Using Eagle 9.6.2 Standard and Carbide Motion Build 536.
I’m have no problems saving the CAM data for the bottom copper, but the drill file is another matter. The default drill file of course does not include drill holes, only mount holes. I modified the CAM output to use the “PCB stack” which correctly included all of the drill holes - per the preview, however when running this file in Carbide Motion the spindle never turns on.
Someone mentioned Carbide CAM output, but I do not see any such settings in Eagle.
Hoping to get this sorted so that I won’t have to ruin another perfectly milled PCB. What is everyone else using? I also exported the holes as DXF, imported into Carbide Create, flipped the image and exported the gcode file. This almost worked but for some reason the holes were off by about 1.5 mm.
What’s the output type? I’ve been using Eagle for maybe 25 years now and have no problems like that. However I’m sending files out for fabrication. Gerber 274-x for the layers and Excellon for the drill file. One thing that has happened over the years is sometimes the CAM files use one resolution for the Gerber (say 3.4) and another for the drills (2.3) which when you preview the files in things like GerbTool cause the drill file to be represented miniscule.
If you are using Gerber files and Excellon files get a previewer and check the files.
I’ve only used Eagle for about five years and have sent out one design for fabrication, but in this case I am attempting to generate a one-off circuit board, which I will do as a hobbyist most of the time.
I attempted to use the ULP pcb g-code plugin for Eagle, but that made matters worse. Four gcode styles are available. Three were not compatible and one was simply a reversed coordinate system.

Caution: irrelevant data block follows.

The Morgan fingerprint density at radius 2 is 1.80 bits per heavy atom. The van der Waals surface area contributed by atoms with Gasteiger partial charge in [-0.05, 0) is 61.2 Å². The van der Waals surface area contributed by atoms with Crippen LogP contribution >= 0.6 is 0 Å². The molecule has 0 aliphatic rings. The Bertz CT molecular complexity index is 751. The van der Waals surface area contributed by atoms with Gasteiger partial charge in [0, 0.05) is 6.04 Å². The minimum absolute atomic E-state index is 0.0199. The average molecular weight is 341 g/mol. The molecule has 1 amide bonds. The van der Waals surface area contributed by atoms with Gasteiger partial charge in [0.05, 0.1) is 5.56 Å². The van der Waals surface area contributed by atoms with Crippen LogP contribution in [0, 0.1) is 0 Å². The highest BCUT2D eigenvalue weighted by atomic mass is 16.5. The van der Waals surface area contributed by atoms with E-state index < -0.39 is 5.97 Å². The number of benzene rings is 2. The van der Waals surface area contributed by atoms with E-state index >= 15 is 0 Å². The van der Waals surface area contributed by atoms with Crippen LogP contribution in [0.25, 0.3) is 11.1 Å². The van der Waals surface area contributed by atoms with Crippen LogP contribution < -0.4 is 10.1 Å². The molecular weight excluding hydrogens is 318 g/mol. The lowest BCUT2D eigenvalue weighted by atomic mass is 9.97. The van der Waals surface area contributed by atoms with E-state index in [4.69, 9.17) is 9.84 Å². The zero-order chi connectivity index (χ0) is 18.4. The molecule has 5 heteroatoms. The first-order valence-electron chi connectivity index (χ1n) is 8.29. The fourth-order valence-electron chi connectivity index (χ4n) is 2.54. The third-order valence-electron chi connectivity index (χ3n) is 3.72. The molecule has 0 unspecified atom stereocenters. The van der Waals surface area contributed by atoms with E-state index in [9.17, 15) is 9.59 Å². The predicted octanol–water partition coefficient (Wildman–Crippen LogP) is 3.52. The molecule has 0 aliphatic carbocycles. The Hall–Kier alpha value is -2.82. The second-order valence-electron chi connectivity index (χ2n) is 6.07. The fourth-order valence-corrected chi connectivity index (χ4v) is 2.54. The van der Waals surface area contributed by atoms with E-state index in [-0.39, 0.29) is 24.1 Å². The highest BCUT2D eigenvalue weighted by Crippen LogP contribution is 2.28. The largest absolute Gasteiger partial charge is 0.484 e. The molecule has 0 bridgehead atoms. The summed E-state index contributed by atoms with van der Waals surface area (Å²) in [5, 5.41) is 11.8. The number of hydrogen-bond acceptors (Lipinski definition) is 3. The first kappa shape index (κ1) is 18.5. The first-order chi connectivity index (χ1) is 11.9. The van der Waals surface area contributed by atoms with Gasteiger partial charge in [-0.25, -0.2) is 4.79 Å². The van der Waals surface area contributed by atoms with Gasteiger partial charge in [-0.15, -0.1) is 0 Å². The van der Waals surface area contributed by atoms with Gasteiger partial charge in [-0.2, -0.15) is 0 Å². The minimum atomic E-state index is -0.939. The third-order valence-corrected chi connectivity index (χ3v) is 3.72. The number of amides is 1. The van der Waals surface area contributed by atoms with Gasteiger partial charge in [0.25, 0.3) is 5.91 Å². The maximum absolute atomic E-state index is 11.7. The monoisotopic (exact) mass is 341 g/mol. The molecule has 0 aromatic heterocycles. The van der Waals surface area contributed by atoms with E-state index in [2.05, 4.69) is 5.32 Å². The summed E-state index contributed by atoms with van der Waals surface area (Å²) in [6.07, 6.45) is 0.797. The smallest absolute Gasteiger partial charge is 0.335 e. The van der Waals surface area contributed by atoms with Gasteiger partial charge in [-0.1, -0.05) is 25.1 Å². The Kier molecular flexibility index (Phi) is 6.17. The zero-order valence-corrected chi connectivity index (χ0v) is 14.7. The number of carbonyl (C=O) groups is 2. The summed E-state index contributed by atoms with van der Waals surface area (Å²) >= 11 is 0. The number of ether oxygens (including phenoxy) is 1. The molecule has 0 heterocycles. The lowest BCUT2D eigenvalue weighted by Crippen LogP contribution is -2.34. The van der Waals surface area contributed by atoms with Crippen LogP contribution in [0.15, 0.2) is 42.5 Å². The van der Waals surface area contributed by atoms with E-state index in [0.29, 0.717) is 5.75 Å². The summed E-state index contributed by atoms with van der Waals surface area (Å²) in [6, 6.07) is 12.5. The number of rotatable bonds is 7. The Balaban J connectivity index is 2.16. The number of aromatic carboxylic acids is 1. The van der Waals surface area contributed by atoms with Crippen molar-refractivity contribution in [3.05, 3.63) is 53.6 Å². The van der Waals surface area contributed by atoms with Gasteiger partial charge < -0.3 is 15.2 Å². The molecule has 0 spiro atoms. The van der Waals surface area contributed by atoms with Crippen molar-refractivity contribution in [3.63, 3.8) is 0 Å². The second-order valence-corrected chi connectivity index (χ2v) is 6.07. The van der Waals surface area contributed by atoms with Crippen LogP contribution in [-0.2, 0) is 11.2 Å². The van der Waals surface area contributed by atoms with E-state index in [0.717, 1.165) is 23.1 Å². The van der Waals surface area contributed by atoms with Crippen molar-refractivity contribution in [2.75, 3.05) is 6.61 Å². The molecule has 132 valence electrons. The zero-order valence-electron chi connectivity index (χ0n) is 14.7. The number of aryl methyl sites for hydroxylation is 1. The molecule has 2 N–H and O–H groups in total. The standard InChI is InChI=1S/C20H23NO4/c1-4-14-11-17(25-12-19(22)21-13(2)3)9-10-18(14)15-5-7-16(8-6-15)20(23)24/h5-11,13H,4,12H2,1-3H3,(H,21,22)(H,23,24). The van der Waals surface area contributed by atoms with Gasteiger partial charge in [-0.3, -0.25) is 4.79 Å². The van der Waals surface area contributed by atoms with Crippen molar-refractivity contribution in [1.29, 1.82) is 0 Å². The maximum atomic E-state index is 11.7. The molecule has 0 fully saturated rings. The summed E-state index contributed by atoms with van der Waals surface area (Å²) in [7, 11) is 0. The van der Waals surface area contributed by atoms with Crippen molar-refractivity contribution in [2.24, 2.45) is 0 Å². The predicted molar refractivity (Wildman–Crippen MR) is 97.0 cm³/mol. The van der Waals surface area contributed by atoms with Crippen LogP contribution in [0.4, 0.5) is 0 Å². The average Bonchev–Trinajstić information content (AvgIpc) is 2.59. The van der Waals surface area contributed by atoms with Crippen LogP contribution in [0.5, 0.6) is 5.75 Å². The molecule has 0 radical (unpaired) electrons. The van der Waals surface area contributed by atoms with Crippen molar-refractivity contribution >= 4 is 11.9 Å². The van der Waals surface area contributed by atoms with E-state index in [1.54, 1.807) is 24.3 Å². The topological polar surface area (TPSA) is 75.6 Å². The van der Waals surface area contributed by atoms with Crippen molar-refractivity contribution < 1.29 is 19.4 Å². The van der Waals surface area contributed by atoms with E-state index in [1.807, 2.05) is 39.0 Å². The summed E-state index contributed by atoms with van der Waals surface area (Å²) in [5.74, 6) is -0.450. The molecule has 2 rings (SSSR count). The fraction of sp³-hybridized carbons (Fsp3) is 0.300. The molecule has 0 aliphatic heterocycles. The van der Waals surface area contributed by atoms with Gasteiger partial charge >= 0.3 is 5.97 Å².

So, without a compatible Carbide style for the plugin I reverted back to the standard CAM Output processing. Now the spindle is not even turning on for the copper traces.
Here are the top portions of two files. The first from Eagle, and the second from Copper. Notice that the Copper output does not have any spindle control, however at the end of the file it does send M05 to stop. The Fault codes surely mean something but I’m not familiar enough with these tools to know where things might have gone wrong.
Don’t use the ULP. Likely it has a bug. Use the “Manufacturing” tab on the far right. If this tab is turned off, it can be found under the File menu as the CAM processor. The manufacturing tab is nice however because it can give a quick pre-view of the board.
The default 2 and 4 layer CAM files work reasonably well but you may need to change the units from Metric to Imperial.
It should produce the necessary gerber files and NC drill file. A sample of the NC drill file should look like this:
Thanks for that. Changing both the Gerber and Drill setups to imperial seems to have made a difference, but there is still no spindle control. I cannot fathom why, as it worked in the past. Inserting:
after each tool change will have to do for now.
I also realized that the Eagle CAM Output has been integrated into Fusion 360 in the “Electronics” design. There is some real possibility there, as it is already referencing Carbide Gerbl. If I can get the toolpath operations set up we might have something. I’ll let you know how that works out.